Wayne Rooney believes the England squad for Euro 2016 has the potential to be the best he has played in.
The Three Lions' captain and record goalscorer made his debut in February 2003 and has already played in five major tournaments, with his sixth now under a week away.
And Rooney believes that the squad for the tournament in France could end up topping all the others, but he insists that they simply must live up to expectations this summer.
"This squad has the potential to be the best one I have played in," he told reporters.
"I think the future for the England national team is really bright. It can get off to a spectacular start this summer.
"We know we have got a good squad of players now but we have to perform. We can't expect to go to France with a good squad of players and think it's all going to happen, that it's going to be given to us. We know teams will try and stop us and make it difficult."
England won their final warm-up game for the Euros 1-0 against 10-man Portugal, who had Bruno Alves sent off for a dangerously high first-half challenge on Harry Kane, but the Tottenham striker attempted to stay on his feet.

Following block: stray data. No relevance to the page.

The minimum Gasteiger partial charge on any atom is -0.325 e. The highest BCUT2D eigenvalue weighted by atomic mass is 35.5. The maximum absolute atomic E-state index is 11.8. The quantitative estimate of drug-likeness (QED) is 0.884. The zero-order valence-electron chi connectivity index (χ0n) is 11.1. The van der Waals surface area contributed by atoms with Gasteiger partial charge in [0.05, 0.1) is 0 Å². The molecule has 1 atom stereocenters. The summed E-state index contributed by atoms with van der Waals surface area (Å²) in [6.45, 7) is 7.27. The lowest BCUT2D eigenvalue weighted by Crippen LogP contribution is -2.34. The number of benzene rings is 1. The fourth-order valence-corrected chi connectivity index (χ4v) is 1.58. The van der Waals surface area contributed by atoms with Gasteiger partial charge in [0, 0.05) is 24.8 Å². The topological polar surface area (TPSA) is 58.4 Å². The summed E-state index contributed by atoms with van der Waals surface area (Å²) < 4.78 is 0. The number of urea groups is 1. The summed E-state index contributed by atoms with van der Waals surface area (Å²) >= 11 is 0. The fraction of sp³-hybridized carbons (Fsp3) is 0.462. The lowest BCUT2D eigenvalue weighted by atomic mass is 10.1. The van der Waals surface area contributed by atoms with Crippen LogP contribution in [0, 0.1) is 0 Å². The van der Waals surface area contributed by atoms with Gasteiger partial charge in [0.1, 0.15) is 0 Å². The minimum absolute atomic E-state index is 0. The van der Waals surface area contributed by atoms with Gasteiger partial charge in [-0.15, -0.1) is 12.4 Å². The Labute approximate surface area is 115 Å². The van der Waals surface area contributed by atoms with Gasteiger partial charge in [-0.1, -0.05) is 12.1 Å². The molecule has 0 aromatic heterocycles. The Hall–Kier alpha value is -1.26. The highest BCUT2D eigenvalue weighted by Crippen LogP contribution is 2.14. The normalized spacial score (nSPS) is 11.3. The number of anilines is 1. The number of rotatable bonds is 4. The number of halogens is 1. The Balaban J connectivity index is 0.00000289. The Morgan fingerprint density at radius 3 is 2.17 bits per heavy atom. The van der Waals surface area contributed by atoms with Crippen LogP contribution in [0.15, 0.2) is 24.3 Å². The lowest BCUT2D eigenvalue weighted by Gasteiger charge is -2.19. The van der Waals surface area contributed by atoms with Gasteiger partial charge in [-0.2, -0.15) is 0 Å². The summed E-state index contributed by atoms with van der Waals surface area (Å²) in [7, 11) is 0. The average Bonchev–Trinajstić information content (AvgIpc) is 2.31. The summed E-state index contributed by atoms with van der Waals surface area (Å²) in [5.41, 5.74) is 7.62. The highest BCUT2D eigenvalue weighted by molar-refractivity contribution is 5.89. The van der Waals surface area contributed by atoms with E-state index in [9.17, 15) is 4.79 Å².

Rooney admires Kane's honesty, but he feels there are elements of the styles deployed by foreign sides that England can pick up on as they mature as a team.
The Manchester United skipper added: "We need to understand and manage the game better – it is normal, that comes with experience.
"Whether it is stopping a quick free-kick, or - I'm not saying anything bad about foreign players - but they do it naturally better in terms of staying on the ground a bit longer, and almost making a decision for the referee which we have not been brought up to do.
"It is a big difference for us to do that. Harry had seen his opportunity, I think if the referee had played on, we might have went on and scored. In the past we have always been an honest team, an honest country."
England's finest ever finish at a European Championship came in 1996, when Terry Venables' side reached the semi-finals, and Rooney has urged his team-mates to seize the opportunity to be recognised alongside a team that boasted the likes of Paul Gascoigne and Alan Shearer.
"It is as if they won the tournament – the way they are remembered for it," he said when asked about a recent BBC documentary looking back at the tournament.
"So imagine if we can go one better and win it. We would be remembered. It is a challenge for us, of course and, hopefully, we can do it."